The Ketchikan Gateway Borough Assembly introduced an ordinance Monday to increase various airport fees, including the cost of riding the ferry. If it’s approved in a second reading, the cost for someone to take the ferry will go from $5 to $6.
A long list of airport fees includes a lot of small increases. The monthly rate for floatplane stalls, for example, would go from $61 to $73; parking fees on the Gravina side would charge motorcycles and scooters the same rate as passenger cars; and landing fees for airplanes would go up.
None of those items were debated. But the ferry fees for passengers caused a little bit of angst. Here’s Assembly Member Agnes Moran: “I just took my handicapped sister, my 91-year-old mother, my son, my sister who was accompanying them, and I had to take an automobile because I had two wheelchairs. I can afford to do that, but there are other folks in this community that, that would be a real stretch.”
Moran made a motion to remove the ferry passenger fee increases from the proposed ordinance. That amendment initially passed 4-3, but then Assembly Member Mike Painter moved for immediate reconsideration. The amendment then failed.
The main motion passed in a 5-2 vote, with Moran and Alan Bailey voting no.
The reason behind all the increases is that the Ketchikan International Airport is operating at a deficit, and has been for many years. Airport Manager Mike Carney said the fee hikes will narrow that gap.
“All this is, is just a clear outlook for the body to see how we could increase the fees, how we could be better self-sustaining. We’re not going to get to it totally in this,” he said.
So how could the borough totally close the gap?
“If you wanted to erase the deficit at the airport, you would just take the fees that I increased, and double it,” Carney explained.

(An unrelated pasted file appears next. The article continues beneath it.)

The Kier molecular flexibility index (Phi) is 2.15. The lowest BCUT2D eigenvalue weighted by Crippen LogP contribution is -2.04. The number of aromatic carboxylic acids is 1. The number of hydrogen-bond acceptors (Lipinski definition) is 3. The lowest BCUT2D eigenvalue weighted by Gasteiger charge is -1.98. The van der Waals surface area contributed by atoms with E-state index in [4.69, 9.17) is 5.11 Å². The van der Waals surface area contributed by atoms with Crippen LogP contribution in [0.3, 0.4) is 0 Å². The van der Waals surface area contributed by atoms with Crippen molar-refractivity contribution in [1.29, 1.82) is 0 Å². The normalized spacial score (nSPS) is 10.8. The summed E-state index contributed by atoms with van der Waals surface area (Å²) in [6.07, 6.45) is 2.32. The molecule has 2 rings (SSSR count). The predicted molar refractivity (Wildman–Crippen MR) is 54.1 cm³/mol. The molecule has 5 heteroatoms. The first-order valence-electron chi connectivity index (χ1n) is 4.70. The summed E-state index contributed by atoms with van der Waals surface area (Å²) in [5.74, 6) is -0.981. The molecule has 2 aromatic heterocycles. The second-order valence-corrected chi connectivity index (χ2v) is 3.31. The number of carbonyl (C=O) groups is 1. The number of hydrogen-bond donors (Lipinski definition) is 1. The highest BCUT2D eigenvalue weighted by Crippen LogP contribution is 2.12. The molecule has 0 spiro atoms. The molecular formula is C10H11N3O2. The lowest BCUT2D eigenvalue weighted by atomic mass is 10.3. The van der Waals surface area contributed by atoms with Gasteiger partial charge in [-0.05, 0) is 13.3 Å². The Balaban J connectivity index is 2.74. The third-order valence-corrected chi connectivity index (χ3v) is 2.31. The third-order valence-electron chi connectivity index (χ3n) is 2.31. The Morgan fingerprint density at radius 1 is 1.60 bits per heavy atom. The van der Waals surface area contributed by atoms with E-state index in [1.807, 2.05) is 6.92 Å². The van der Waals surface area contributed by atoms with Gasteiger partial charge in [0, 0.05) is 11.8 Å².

There also was talk of trying to get the state to help subsidize more airport operations.
The Assembly also had a long discussion of the borough’s prioritized list of capital projects to submit to the governor for funding consideration. The community’s government entities have in the past worked together on the lists, but last year that process fell apart when the borough and the cities of Ketchikan and Saxman disagreed.
The bodies ended up sending separate lists. With that in mind, the motion in front of the Assembly Monday was a borough-only list.
But Assembly Member Glen Thompson wanted to give cooperation another try. He proposed an amendment to allow other government agencies to submit suggestions for the list, and then have that list come back for Assembly review, and that amendment passed.
Thompson said he’d like to take it even further.
“I really think it would behoove us, and I know it’s a messy, pickle-making, nasty business, but we need to re-form that legislative executive lobbying committee, and put our list together the way we did last year,” he said. “It’s painful, but we need to do it. All three communities need to be represented.”
Assembly Member Bill Rotecki agreed. He said the legislators in Juneau see Ketchikan as one entity, not three governments. And sending separate lists also sends a mixed message.
The Assembly on Monday also voted to change the regular meeting agenda, but with a slight adjustment to the original motion. The suggestion to put presentations in front of public comment generated some public comment in opposition.
So, citizen remarks will continue to be heard where they traditionally have been – third from the top. Scheduled informational reports and presentations will follow, then public hearings.
In other business, the Assembly gave four-hands direction to start phasing in changes to the borough’s animal protection code, as recommended by a task force; and to move forward with an ordinance to provide up to $200,000 for the city’s Hole-In-The-Wall Harbor reconstruction project.